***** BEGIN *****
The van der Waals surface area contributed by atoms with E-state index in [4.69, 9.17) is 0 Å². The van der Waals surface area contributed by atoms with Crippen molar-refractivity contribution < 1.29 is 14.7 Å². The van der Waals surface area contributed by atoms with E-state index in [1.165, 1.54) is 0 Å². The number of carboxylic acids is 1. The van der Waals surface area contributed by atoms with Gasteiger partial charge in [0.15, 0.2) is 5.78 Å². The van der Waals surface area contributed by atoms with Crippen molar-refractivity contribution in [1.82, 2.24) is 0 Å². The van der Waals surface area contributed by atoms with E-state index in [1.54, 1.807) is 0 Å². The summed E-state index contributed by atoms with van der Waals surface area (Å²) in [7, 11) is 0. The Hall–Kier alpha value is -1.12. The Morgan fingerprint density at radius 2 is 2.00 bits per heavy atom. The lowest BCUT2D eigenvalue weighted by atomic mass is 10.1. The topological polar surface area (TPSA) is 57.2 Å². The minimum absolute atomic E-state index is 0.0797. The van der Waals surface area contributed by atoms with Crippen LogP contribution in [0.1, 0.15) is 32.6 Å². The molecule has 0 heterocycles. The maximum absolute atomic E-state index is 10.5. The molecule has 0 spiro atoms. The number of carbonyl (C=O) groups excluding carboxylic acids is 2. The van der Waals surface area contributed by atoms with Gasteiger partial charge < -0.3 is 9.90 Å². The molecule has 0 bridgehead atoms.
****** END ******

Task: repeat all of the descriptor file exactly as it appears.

The van der Waals surface area contributed by atoms with E-state index in [4.69, 9.17) is 0 Å². The van der Waals surface area contributed by atoms with Crippen molar-refractivity contribution < 1.29 is 14.7 Å². The van der Waals surface area contributed by atoms with E-state index in [1.165, 1.54) is 0 Å². The number of carboxylic acids is 1. The van der Waals surface area contributed by atoms with Gasteiger partial charge in [0.15, 0.2) is 5.78 Å². The van der Waals surface area contributed by atoms with Crippen molar-refractivity contribution in [1.82, 2.24) is 0 Å². The van der Waals surface area contributed by atoms with E-state index in [1.54, 1.807) is 0 Å². The summed E-state index contributed by atoms with van der Waals surface area (Å²) in [7, 11) is 0. The Hall–Kier alpha value is -1.12. The Morgan fingerprint density at radius 2 is 2.00 bits per heavy atom. The lowest BCUT2D eigenvalue weighted by atomic mass is 10.1. The topological polar surface area (TPSA) is 57.2 Å². The minimum absolute atomic E-state index is 0.0797. The van der Waals surface area contributed by atoms with Crippen LogP contribution in [0.1, 0.15) is 32.6 Å². The molecule has 0 heterocycles. The maximum absolute atomic E-state index is 10.5. The molecule has 0 spiro atoms. The number of carbonyl (C=O) groups excluding carboxylic acids is 2. The van der Waals surface area contributed by atoms with Gasteiger partial charge < -0.3 is 9.90 Å². The molecule has 0 bridgehead atoms.